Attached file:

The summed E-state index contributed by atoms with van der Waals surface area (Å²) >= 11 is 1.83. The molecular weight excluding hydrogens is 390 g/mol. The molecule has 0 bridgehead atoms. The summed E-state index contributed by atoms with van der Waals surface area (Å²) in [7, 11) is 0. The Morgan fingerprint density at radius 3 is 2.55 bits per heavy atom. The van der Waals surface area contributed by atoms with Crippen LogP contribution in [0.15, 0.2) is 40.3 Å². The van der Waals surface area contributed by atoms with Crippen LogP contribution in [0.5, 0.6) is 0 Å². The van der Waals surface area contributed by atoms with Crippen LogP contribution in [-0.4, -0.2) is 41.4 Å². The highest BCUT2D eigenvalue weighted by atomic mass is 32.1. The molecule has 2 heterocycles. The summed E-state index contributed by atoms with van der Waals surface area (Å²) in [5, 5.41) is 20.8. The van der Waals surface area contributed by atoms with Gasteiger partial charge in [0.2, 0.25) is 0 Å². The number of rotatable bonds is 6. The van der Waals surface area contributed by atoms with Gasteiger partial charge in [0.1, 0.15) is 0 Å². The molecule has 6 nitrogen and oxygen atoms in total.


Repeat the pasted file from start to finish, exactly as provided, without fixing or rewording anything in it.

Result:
The summed E-state index contributed by atoms with van der Waals surface area (Å²) >= 11 is 1.83. The molecular weight excluding hydrogens is 390 g/mol. The molecule has 0 bridgehead atoms. The summed E-state index contributed by atoms with van der Waals surface area (Å²) in [7, 11) is 0. The Morgan fingerprint density at radius 3 is 2.55 bits per heavy atom. The van der Waals surface area contributed by atoms with Crippen LogP contribution in [0.15, 0.2) is 40.3 Å². The van der Waals surface area contributed by atoms with Crippen LogP contribution in [0.5, 0.6) is 0 Å². The van der Waals surface area contributed by atoms with Crippen LogP contribution in [-0.4, -0.2) is 41.4 Å². The highest BCUT2D eigenvalue weighted by atomic mass is 32.1. The molecule has 2 heterocycles. The summed E-state index contributed by atoms with van der Waals surface area (Å²) in [5, 5.41) is 20.8. The van der Waals surface area contributed by atoms with Gasteiger partial charge in [0.2, 0.25) is 0 Å². The number of rotatable bonds is 6. The van der Waals surface area contributed by atoms with Gasteiger partial charge in [0.1, 0.15) is 0 Å². The molecule has 6 nitrogen and oxygen atoms in total.